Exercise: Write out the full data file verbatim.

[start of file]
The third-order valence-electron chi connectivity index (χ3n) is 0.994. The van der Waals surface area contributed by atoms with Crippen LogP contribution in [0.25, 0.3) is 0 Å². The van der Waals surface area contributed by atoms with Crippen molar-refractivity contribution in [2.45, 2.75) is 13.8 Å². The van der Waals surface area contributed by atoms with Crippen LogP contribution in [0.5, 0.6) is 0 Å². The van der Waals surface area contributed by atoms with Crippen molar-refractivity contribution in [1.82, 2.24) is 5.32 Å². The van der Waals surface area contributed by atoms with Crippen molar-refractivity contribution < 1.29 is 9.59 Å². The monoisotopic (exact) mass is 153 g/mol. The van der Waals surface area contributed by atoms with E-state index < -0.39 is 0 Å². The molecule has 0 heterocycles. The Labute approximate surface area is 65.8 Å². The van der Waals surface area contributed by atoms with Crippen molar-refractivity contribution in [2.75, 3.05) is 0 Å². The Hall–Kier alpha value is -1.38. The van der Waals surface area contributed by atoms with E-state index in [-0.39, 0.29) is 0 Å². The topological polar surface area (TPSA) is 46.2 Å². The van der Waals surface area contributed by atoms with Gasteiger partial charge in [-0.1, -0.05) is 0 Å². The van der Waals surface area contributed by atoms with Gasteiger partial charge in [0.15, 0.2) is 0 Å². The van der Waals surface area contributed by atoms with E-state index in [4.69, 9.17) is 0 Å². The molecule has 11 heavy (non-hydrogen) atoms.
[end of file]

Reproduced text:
The third-order valence-electron chi connectivity index (χ3n) is 0.994. The van der Waals surface area contributed by atoms with Crippen LogP contribution in [0.25, 0.3) is 0 Å². The van der Waals surface area contributed by atoms with Crippen molar-refractivity contribution in [2.45, 2.75) is 13.8 Å². The van der Waals surface area contributed by atoms with Crippen LogP contribution in [0.5, 0.6) is 0 Å². The van der Waals surface area contributed by atoms with Crippen molar-refractivity contribution in [1.82, 2.24) is 5.32 Å². The van der Waals surface area contributed by atoms with Crippen molar-refractivity contribution < 1.29 is 9.59 Å². The monoisotopic (exact) mass is 153 g/mol. The van der Waals surface area contributed by atoms with E-state index < -0.39 is 0 Å². The molecule has 0 heterocycles. The Labute approximate surface area is 65.8 Å². The van der Waals surface area contributed by atoms with Crippen molar-refractivity contribution in [2.75, 3.05) is 0 Å². The Hall–Kier alpha value is -1.38. The van der Waals surface area contributed by atoms with E-state index in [-0.39, 0.29) is 0 Å². The topological polar surface area (TPSA) is 46.2 Å². The van der Waals surface area contributed by atoms with Gasteiger partial charge in [-0.1, -0.05) is 0 Å². The van der Waals surface area contributed by atoms with Gasteiger partial charge in [0.15, 0.2) is 0 Å². The van der Waals surface area contributed by atoms with E-state index in [4.69, 9.17) is 0 Å². The molecule has 11 heavy (non-hydrogen) atoms.